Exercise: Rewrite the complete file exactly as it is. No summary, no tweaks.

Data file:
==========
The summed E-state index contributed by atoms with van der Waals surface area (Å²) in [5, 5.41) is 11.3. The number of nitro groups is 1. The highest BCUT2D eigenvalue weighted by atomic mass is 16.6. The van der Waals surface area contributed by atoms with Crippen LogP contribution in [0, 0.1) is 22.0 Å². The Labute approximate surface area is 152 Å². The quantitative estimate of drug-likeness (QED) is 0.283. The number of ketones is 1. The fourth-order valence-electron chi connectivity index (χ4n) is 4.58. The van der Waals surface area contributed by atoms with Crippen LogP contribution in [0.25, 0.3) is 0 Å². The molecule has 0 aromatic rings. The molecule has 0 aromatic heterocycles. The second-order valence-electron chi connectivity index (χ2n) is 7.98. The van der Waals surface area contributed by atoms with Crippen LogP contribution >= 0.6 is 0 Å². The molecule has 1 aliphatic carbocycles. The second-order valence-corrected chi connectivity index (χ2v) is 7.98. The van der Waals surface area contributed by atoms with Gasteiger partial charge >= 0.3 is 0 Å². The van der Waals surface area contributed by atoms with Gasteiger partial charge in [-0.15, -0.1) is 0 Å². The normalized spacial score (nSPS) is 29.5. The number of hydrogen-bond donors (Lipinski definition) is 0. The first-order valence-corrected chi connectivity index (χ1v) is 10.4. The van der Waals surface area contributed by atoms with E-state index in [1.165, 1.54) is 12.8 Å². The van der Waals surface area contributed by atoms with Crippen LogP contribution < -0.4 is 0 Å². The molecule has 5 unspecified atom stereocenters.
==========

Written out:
The summed E-state index contributed by atoms with van der Waals surface area (Å²) in [5, 5.41) is 11.3. The number of nitro groups is 1. The highest BCUT2D eigenvalue weighted by atomic mass is 16.6. The van der Waals surface area contributed by atoms with Crippen LogP contribution in [0, 0.1) is 22.0 Å². The Labute approximate surface area is 152 Å². The quantitative estimate of drug-likeness (QED) is 0.283. The number of ketones is 1. The fourth-order valence-electron chi connectivity index (χ4n) is 4.58. The van der Waals surface area contributed by atoms with Crippen LogP contribution in [0.25, 0.3) is 0 Å². The molecule has 0 aromatic rings. The molecule has 0 aromatic heterocycles. The second-order valence-electron chi connectivity index (χ2n) is 7.98. The van der Waals surface area contributed by atoms with Crippen LogP contribution >= 0.6 is 0 Å². The molecule has 1 aliphatic carbocycles. The second-order valence-corrected chi connectivity index (χ2v) is 7.98. The van der Waals surface area contributed by atoms with Gasteiger partial charge >= 0.3 is 0 Å². The van der Waals surface area contributed by atoms with Gasteiger partial charge in [-0.15, -0.1) is 0 Å². The normalized spacial score (nSPS) is 29.5. The number of hydrogen-bond donors (Lipinski definition) is 0. The first-order valence-corrected chi connectivity index (χ1v) is 10.4. The van der Waals surface area contributed by atoms with E-state index in [1.165, 1.54) is 12.8 Å². The van der Waals surface area contributed by atoms with Crippen LogP contribution < -0.4 is 0 Å². The molecule has 5 unspecified atom stereocenters.